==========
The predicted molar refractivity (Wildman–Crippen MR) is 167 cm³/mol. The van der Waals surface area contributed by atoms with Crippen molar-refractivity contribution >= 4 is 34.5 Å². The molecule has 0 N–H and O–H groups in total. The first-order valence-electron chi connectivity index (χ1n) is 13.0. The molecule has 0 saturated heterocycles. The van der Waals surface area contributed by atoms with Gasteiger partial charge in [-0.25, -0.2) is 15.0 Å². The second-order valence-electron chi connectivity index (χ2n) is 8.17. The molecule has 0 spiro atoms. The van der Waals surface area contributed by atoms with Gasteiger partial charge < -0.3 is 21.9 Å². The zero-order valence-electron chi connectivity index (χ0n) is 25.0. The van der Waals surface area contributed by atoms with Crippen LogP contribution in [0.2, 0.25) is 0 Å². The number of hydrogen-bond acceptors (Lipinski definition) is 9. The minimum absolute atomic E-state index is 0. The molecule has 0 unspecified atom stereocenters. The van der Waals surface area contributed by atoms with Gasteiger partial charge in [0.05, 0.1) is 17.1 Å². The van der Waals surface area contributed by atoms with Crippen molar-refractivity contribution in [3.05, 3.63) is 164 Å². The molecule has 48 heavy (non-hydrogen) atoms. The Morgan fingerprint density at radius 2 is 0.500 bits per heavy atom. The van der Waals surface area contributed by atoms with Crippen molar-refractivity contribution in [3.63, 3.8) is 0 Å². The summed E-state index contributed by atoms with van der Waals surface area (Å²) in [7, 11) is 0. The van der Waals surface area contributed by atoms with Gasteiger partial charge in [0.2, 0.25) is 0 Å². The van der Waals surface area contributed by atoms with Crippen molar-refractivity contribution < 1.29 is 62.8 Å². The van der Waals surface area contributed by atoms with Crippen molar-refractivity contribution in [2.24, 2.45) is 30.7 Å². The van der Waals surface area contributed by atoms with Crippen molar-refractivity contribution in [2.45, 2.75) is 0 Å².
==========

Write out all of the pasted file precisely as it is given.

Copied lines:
The predicted molar refractivity (Wildman–Crippen MR) is 167 cm³/mol. The van der Waals surface area contributed by atoms with Crippen molar-refractivity contribution >= 4 is 34.5 Å². The molecule has 0 N–H and O–H groups in total. The first-order valence-electron chi connectivity index (χ1n) is 13.0. The molecule has 0 saturated heterocycles. The van der Waals surface area contributed by atoms with Gasteiger partial charge in [-0.25, -0.2) is 15.0 Å². The second-order valence-electron chi connectivity index (χ2n) is 8.17. The molecule has 0 spiro atoms. The van der Waals surface area contributed by atoms with Gasteiger partial charge < -0.3 is 21.9 Å². The zero-order valence-electron chi connectivity index (χ0n) is 25.0. The van der Waals surface area contributed by atoms with Crippen LogP contribution in [0.2, 0.25) is 0 Å². The number of hydrogen-bond acceptors (Lipinski definition) is 9. The minimum absolute atomic E-state index is 0. The molecule has 0 unspecified atom stereocenters. The van der Waals surface area contributed by atoms with Gasteiger partial charge in [0.05, 0.1) is 17.1 Å². The van der Waals surface area contributed by atoms with Crippen molar-refractivity contribution in [3.05, 3.63) is 164 Å². The molecule has 48 heavy (non-hydrogen) atoms. The Morgan fingerprint density at radius 2 is 0.500 bits per heavy atom. The van der Waals surface area contributed by atoms with Crippen molar-refractivity contribution in [3.63, 3.8) is 0 Å². The summed E-state index contributed by atoms with van der Waals surface area (Å²) in [7, 11) is 0. The van der Waals surface area contributed by atoms with Gasteiger partial charge in [0.2, 0.25) is 0 Å². The van der Waals surface area contributed by atoms with Crippen molar-refractivity contribution < 1.29 is 62.8 Å². The van der Waals surface area contributed by atoms with Crippen molar-refractivity contribution in [2.24, 2.45) is 30.7 Å². The van der Waals surface area contributed by atoms with Crippen molar-refractivity contribution in [2.45, 2.75) is 0 Å².